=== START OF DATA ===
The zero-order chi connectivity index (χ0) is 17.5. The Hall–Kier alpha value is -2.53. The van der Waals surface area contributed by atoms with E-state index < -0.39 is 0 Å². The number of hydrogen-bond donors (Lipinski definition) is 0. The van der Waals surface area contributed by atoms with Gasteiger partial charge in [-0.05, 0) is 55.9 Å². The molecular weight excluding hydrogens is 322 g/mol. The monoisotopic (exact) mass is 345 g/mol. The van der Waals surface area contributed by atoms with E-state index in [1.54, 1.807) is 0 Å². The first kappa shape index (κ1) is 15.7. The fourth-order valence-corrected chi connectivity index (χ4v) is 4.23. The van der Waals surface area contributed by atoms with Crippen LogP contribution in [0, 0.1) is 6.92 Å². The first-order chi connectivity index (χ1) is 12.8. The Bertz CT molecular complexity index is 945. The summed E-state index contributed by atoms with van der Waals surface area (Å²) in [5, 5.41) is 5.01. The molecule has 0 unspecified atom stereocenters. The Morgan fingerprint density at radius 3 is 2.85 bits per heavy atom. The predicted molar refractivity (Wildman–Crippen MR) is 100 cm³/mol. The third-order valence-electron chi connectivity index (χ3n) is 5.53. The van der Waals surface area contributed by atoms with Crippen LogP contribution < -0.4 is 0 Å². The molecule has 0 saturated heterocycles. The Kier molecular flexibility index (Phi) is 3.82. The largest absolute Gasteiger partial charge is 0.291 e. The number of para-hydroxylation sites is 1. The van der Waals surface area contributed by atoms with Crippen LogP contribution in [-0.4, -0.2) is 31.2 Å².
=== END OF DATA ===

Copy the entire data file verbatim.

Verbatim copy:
The zero-order chi connectivity index (χ0) is 17.5. The Hall–Kier alpha value is -2.53. The van der Waals surface area contributed by atoms with E-state index < -0.39 is 0 Å². The number of hydrogen-bond donors (Lipinski definition) is 0. The van der Waals surface area contributed by atoms with Gasteiger partial charge in [-0.05, 0) is 55.9 Å². The molecular weight excluding hydrogens is 322 g/mol. The monoisotopic (exact) mass is 345 g/mol. The van der Waals surface area contributed by atoms with E-state index in [1.54, 1.807) is 0 Å². The first kappa shape index (κ1) is 15.7. The fourth-order valence-corrected chi connectivity index (χ4v) is 4.23. The van der Waals surface area contributed by atoms with Crippen LogP contribution in [0, 0.1) is 6.92 Å². The first-order chi connectivity index (χ1) is 12.8. The Bertz CT molecular complexity index is 945. The summed E-state index contributed by atoms with van der Waals surface area (Å²) in [5, 5.41) is 5.01. The molecule has 0 unspecified atom stereocenters. The Morgan fingerprint density at radius 3 is 2.85 bits per heavy atom. The predicted molar refractivity (Wildman–Crippen MR) is 100 cm³/mol. The third-order valence-electron chi connectivity index (χ3n) is 5.53. The van der Waals surface area contributed by atoms with Crippen LogP contribution < -0.4 is 0 Å². The molecule has 0 saturated heterocycles. The Kier molecular flexibility index (Phi) is 3.82. The largest absolute Gasteiger partial charge is 0.291 e. The number of para-hydroxylation sites is 1. The van der Waals surface area contributed by atoms with Crippen LogP contribution in [-0.4, -0.2) is 31.2 Å².